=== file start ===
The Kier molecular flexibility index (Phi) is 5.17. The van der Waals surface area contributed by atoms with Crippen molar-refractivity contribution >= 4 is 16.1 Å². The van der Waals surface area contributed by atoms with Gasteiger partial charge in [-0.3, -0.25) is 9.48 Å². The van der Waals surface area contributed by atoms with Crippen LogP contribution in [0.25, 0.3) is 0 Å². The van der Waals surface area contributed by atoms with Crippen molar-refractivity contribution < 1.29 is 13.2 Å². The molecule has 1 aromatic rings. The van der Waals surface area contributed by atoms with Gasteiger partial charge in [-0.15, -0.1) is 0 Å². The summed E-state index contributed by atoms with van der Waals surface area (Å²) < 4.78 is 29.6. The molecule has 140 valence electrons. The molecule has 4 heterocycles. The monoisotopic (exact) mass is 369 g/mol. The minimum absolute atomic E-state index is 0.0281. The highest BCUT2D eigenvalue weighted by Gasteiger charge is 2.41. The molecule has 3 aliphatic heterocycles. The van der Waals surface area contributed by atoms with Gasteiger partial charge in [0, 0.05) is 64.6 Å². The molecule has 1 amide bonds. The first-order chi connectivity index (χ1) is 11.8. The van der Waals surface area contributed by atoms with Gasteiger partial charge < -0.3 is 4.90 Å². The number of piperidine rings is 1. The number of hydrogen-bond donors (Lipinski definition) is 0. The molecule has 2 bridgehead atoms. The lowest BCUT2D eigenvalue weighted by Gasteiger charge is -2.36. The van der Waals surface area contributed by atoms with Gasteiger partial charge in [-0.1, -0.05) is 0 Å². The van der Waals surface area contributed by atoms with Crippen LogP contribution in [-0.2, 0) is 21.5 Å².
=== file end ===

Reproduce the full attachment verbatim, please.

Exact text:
The Kier molecular flexibility index (Phi) is 5.17. The van der Waals surface area contributed by atoms with Crippen molar-refractivity contribution >= 4 is 16.1 Å². The van der Waals surface area contributed by atoms with Gasteiger partial charge in [-0.3, -0.25) is 9.48 Å². The van der Waals surface area contributed by atoms with Crippen LogP contribution in [0.25, 0.3) is 0 Å². The van der Waals surface area contributed by atoms with Crippen molar-refractivity contribution < 1.29 is 13.2 Å². The molecule has 1 aromatic rings. The van der Waals surface area contributed by atoms with Gasteiger partial charge in [-0.15, -0.1) is 0 Å². The summed E-state index contributed by atoms with van der Waals surface area (Å²) < 4.78 is 29.6. The molecule has 140 valence electrons. The molecule has 4 heterocycles. The monoisotopic (exact) mass is 369 g/mol. The minimum absolute atomic E-state index is 0.0281. The highest BCUT2D eigenvalue weighted by Gasteiger charge is 2.41. The molecule has 3 aliphatic heterocycles. The van der Waals surface area contributed by atoms with Gasteiger partial charge in [0, 0.05) is 64.6 Å². The molecule has 1 amide bonds. The first-order chi connectivity index (χ1) is 11.8. The van der Waals surface area contributed by atoms with Gasteiger partial charge < -0.3 is 4.90 Å². The number of piperidine rings is 1. The number of hydrogen-bond donors (Lipinski definition) is 0. The molecule has 2 bridgehead atoms. The lowest BCUT2D eigenvalue weighted by Gasteiger charge is -2.36. The van der Waals surface area contributed by atoms with Gasteiger partial charge in [-0.1, -0.05) is 0 Å². The van der Waals surface area contributed by atoms with Crippen LogP contribution in [-0.2, 0) is 21.5 Å².